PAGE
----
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Mountain or Hill:Yr Eifl Mountain

Mountain or Hill

LL54 5NB



This iconic mountain comprises 3 peaks, Tre'r Ceiri (485m), Garn Ganol (561m) and Garn For (444m). Along with a strong cultural resonance, Yr Eifl excites special interest due to its plant life and birds.

On the third summit of Yr Eifl, stands the ancient hill fort of Tre'r Ceiri, meaning 'Town of the Giants'. This spectacular remnant of an Iron Age hill fort is said to be one of the most impressive monuments in Wales. Stone ramparts surround its entire circuit and in some places exceed 3 metres in height. The interior is packed with walled stone buildings and the remains of 150 huts, with some walls over a metre high. Several are roundhouses and others are rectangular and oval. The huts are grouped together in four or five bands across the fort, varying in size and shape.

Galvanising views extend from Cumbria to Wicklow and across Cardigan Bay. Habitats encompass the rocky shoreline, quarries, natural outcrops, screes, extensive heathland and exposed summit areas. Heather, bell heather and western gorse dominate the drier heath, while cross-leaved heath, deergrass, purple moor-grass and bog moss are abundant in the wetter areas. Butterwort and Common Yellow-sedge occur in wet flushes where soils are less acidic.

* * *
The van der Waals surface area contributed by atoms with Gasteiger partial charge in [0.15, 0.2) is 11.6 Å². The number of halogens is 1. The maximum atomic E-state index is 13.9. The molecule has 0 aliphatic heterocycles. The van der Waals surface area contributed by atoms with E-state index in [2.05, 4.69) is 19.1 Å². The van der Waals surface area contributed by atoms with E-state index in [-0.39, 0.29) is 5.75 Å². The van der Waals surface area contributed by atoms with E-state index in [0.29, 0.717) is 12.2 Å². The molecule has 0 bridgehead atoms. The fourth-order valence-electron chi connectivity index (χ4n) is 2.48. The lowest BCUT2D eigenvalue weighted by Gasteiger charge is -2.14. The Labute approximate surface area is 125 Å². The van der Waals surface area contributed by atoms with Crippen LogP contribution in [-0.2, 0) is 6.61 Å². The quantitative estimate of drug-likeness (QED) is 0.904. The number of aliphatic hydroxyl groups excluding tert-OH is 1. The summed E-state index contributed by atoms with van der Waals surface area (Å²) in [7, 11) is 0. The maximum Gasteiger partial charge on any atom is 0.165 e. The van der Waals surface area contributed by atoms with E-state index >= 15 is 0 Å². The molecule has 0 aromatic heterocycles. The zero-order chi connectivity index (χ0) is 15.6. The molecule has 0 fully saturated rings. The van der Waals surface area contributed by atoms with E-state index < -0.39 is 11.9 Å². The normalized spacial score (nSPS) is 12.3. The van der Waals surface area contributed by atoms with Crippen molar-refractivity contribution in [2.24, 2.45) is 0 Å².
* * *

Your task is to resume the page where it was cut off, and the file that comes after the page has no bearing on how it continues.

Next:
The seaward face of the northern peak is a steep gullied slope down to sea level. The population of Chough, which breed on the natural and artificial rock faces and feed on the heaths, rouse particular interest. Other birds include buzzard, meadow pipit, raven and wheatear (summer visitor). A herd of feral goats are also residents of the area.


Pwllheli Tourist Information Centre


LL54 5NB


Plan route to Yr Eifl Mountain using Google mapsPlan route using Google maps

Map reference: SH 364447  Lat: 52.97509 Long: -4.43719

Routes lead onto the hill from the nearby villages of Llithfaen to the south, Llanaelhaearn to the east and Trefor to the north.